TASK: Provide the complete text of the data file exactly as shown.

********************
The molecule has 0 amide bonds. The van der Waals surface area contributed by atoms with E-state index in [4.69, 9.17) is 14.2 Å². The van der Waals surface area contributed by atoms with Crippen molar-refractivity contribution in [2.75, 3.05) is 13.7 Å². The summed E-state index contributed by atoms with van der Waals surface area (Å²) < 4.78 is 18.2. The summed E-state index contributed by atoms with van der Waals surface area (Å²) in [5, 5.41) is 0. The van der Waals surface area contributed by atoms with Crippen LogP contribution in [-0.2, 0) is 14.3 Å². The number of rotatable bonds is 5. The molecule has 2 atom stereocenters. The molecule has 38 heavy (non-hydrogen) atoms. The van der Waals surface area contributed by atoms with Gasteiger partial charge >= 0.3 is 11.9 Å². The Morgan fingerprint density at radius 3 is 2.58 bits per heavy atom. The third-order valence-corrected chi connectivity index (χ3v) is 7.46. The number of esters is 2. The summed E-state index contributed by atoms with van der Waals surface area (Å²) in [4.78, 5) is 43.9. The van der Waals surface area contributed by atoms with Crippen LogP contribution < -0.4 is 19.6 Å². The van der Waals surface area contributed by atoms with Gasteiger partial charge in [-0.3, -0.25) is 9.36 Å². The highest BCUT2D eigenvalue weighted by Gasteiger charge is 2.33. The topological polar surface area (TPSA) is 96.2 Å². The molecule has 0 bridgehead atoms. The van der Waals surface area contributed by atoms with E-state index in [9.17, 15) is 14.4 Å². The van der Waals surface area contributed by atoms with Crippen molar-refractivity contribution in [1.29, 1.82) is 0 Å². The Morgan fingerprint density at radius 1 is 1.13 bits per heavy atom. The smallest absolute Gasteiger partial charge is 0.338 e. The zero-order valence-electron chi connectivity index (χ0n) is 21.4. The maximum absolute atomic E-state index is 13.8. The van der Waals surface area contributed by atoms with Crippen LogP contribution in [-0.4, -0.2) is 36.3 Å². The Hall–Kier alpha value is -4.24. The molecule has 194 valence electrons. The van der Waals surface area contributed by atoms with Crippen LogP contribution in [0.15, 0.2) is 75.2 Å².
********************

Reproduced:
The molecule has 0 amide bonds. The van der Waals surface area contributed by atoms with E-state index in [4.69, 9.17) is 14.2 Å². The van der Waals surface area contributed by atoms with Crippen molar-refractivity contribution in [2.75, 3.05) is 13.7 Å². The summed E-state index contributed by atoms with van der Waals surface area (Å²) < 4.78 is 18.2. The summed E-state index contributed by atoms with van der Waals surface area (Å²) in [5, 5.41) is 0. The van der Waals surface area contributed by atoms with Crippen LogP contribution in [-0.2, 0) is 14.3 Å². The number of rotatable bonds is 5. The molecule has 2 atom stereocenters. The molecule has 38 heavy (non-hydrogen) atoms. The van der Waals surface area contributed by atoms with Gasteiger partial charge >= 0.3 is 11.9 Å². The Morgan fingerprint density at radius 3 is 2.58 bits per heavy atom. The third-order valence-corrected chi connectivity index (χ3v) is 7.46. The number of esters is 2. The summed E-state index contributed by atoms with van der Waals surface area (Å²) in [4.78, 5) is 43.9. The van der Waals surface area contributed by atoms with Crippen LogP contribution < -0.4 is 19.6 Å². The van der Waals surface area contributed by atoms with Gasteiger partial charge in [-0.3, -0.25) is 9.36 Å². The highest BCUT2D eigenvalue weighted by Gasteiger charge is 2.33. The topological polar surface area (TPSA) is 96.2 Å². The molecule has 0 bridgehead atoms. The van der Waals surface area contributed by atoms with E-state index in [9.17, 15) is 14.4 Å². The van der Waals surface area contributed by atoms with Crippen molar-refractivity contribution in [1.29, 1.82) is 0 Å². The Morgan fingerprint density at radius 1 is 1.13 bits per heavy atom. The smallest absolute Gasteiger partial charge is 0.338 e. The zero-order valence-electron chi connectivity index (χ0n) is 21.4. The maximum absolute atomic E-state index is 13.8. The van der Waals surface area contributed by atoms with Crippen LogP contribution in [-0.4, -0.2) is 36.3 Å². The Hall–Kier alpha value is -4.24. The molecule has 194 valence electrons. The van der Waals surface area contributed by atoms with Crippen LogP contribution in [0.15, 0.2) is 75.2 Å².